Food insecurity needs solutions

Staff Editorial

College life is often hectic and stressful. Between studying, a social life, work and extracurriculars, students shouldn’t have to worry about their next meal.    

An April 2018 study from the Wisconsin Hope Lab found that 36 percent of university students in the U.S. were food insecure.

Hunger on college campuses is an issue that requires more discussion and awareness than it currently gets.

At UVM, the dining options are expensive and often difficult for students to navigate, making food insecurity a real and relevant issue.

We have a points system, which allots 1,425 points and 25 meal swipes per semester. Students pay $4,266 per year for this plan, according to the UVM website, and each point is equivalent to one dollar.

For a 15-week-long semester, this averages out to around 14 points per day. With options like $9.99 paninis and quinoa burgers at Brennan’s, this isn’t enough for three square meals a day.

While there are less expensive options, they’re often not as filling or as healthy.

The other option, unlimited dining, costs less money at $4,122 for a year, but lacks the portion control that points provide and is not as easy to schedule meals around.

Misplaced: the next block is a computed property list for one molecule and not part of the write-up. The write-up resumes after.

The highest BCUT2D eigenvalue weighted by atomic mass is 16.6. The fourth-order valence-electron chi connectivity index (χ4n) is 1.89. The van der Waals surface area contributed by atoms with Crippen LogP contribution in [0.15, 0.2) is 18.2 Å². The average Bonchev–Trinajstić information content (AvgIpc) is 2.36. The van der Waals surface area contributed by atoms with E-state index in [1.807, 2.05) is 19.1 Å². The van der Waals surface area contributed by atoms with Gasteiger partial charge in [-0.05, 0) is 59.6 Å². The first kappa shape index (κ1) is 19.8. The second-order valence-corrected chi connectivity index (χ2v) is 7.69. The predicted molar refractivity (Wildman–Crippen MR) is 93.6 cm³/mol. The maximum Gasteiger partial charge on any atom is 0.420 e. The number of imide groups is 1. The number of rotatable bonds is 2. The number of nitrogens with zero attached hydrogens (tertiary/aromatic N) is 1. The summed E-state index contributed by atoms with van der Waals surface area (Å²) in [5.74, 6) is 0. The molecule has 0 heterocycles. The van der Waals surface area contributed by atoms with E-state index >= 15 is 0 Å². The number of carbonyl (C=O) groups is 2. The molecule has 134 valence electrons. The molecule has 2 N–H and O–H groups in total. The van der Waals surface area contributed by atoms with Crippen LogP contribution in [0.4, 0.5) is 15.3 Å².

While points locations like the Redstone Market are open until 10 p.m., Simpson closes at 8 p.m., making it difficult for students to find time to eat.

When students move off campus, the issue of what to eat becomes more challenging for some.

Living off campus makes it more difficult to plan meals, so students are often left with no choice but to buy food on campus between classes.

These students have to rush in to the nearest UVM dining facility and pay the price of a meal out of pocket.

And for those without a car or much free time, buying groceries is a difficult, but necessary task.

We can start to fix food insecurity on campus by opening up the conversation.

We need to erase the stigma; there’s no shame around struggling to find food to eat because it’s such a widespread issue.

Supporting students who are food insecure can be something small like giving away an extra swipe in the dining hall, or as large as organizing a food drive.

But the issue won’t go away without action. Instead, we need to open a dialogue and initiate change.

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